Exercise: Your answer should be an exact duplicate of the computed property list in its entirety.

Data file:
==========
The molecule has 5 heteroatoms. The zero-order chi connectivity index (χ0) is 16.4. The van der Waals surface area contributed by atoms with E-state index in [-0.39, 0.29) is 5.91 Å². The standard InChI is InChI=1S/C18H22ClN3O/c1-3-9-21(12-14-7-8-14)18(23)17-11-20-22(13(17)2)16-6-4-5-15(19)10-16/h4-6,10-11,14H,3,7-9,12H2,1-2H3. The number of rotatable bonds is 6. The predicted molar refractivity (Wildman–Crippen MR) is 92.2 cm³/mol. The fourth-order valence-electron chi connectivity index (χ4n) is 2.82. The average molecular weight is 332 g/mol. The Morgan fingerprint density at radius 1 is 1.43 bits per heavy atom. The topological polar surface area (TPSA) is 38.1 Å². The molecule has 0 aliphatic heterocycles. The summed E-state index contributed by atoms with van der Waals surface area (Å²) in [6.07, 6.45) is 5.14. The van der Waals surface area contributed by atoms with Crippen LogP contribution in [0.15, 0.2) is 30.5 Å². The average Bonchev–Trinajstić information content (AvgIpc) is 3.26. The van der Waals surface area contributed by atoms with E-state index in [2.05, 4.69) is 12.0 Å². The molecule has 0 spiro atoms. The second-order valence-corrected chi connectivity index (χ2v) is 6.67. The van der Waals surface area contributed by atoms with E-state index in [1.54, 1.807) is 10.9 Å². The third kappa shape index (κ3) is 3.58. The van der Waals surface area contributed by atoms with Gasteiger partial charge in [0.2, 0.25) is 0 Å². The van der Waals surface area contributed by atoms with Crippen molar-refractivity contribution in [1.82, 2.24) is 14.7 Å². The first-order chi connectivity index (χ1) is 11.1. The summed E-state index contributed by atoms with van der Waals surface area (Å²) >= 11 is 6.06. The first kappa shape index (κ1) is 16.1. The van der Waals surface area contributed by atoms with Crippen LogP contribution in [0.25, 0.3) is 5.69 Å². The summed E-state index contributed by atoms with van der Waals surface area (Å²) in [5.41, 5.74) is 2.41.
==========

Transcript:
The molecule has 5 heteroatoms. The zero-order chi connectivity index (χ0) is 16.4. The van der Waals surface area contributed by atoms with E-state index in [-0.39, 0.29) is 5.91 Å². The standard InChI is InChI=1S/C18H22ClN3O/c1-3-9-21(12-14-7-8-14)18(23)17-11-20-22(13(17)2)16-6-4-5-15(19)10-16/h4-6,10-11,14H,3,7-9,12H2,1-2H3. The number of rotatable bonds is 6. The predicted molar refractivity (Wildman–Crippen MR) is 92.2 cm³/mol. The fourth-order valence-electron chi connectivity index (χ4n) is 2.82. The average molecular weight is 332 g/mol. The Morgan fingerprint density at radius 1 is 1.43 bits per heavy atom. The topological polar surface area (TPSA) is 38.1 Å². The molecule has 0 aliphatic heterocycles. The summed E-state index contributed by atoms with van der Waals surface area (Å²) in [6.07, 6.45) is 5.14. The van der Waals surface area contributed by atoms with Crippen LogP contribution in [0.15, 0.2) is 30.5 Å². The average Bonchev–Trinajstić information content (AvgIpc) is 3.26. The van der Waals surface area contributed by atoms with E-state index in [2.05, 4.69) is 12.0 Å². The molecule has 0 spiro atoms. The second-order valence-corrected chi connectivity index (χ2v) is 6.67. The van der Waals surface area contributed by atoms with E-state index in [1.54, 1.807) is 10.9 Å². The third kappa shape index (κ3) is 3.58. The van der Waals surface area contributed by atoms with Gasteiger partial charge in [0.2, 0.25) is 0 Å². The van der Waals surface area contributed by atoms with Crippen molar-refractivity contribution in [1.82, 2.24) is 14.7 Å². The first-order chi connectivity index (χ1) is 11.1. The summed E-state index contributed by atoms with van der Waals surface area (Å²) >= 11 is 6.06. The first kappa shape index (κ1) is 16.1. The van der Waals surface area contributed by atoms with Crippen LogP contribution in [0.25, 0.3) is 5.69 Å². The summed E-state index contributed by atoms with van der Waals surface area (Å²) in [5.41, 5.74) is 2.41.